If you were one of the lucky few to score a pair of Dior’s long-awaited Jordan 1s this weekend, you’re probably champing at the bit to show ’em off to anyone you can. Chances are you already texted every sneaker-adjacent acquaintance in your friend circle (and maybe even your hyperactive younger cousin) and might’ve uploaded an obligatory fit pic—or a few!—to the ‘gram. And now you’re seriously considering busting ’em out for a big IRL debut so all the people moping around outside in their general-release kicks (ha!) can bask in the glow of your come-up.
If, however, like any good sneakerhead worth his weight in slowly yellowing SBs, you’ve been checking the weather forecast with a frequency that borders on the fanatic, you’re in for some bad news, guy (at least here in NYC, where I’m writing from). Because it’s supposed to thunderstorm for the next week straight and that sure as hell doesn’t bode well for future sneaker-wearing opportunities, especially when the sneakers involved cost upwards of $2,000 to secure. (FYI: There is no more accurate repository of weather-related information than your friendly neighborhood sneakerhead. Forget meteorologists. If you want to know if it’s supposed to rain, find a teenager in a weirdly pristine pair of sneakers and ask him.)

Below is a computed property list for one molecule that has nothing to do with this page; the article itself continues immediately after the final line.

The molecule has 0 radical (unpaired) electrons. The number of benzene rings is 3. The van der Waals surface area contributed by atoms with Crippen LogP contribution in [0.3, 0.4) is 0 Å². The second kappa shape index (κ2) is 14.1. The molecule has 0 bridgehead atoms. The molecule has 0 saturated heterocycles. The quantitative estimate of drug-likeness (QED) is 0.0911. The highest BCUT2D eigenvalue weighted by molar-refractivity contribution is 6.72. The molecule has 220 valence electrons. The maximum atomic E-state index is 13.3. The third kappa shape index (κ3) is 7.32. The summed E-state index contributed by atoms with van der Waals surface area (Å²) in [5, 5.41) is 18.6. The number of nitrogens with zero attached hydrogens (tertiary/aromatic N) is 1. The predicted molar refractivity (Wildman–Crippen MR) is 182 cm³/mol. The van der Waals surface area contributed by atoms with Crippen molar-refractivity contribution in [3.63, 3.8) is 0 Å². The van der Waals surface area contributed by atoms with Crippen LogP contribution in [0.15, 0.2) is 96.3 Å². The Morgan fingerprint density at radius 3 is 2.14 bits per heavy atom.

If you’re eyeing that weather forecast with growing apprehension, don’t despair yet; there are steps beyond keeping them in the box that you can take to help your sneakers stay extra fresh. You’ve likely already come across some of Crep Protect’s wilder marketing stunts (the brand loves dumping stuff like ketchup and chocolate sauce on extremely hyped sneakers), but clickbait-y schtick aside, the product remains one of the best ways to ensure your sneakers stay protected no matter the circumstances.
And while I still wouldn’t recommend doing anything as patently absurd as offloading a metric fuckton of ketchup all over ’em, spraying your sneakers with some sort of protective coating—from Crep Protect or fan favorite Jason Markk—is always a smart play, and that goes double if the sneakers you’re spraying are currently selling for just over $20,000 on the secondary market. Stay safe out there, folks.
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Source : Esquire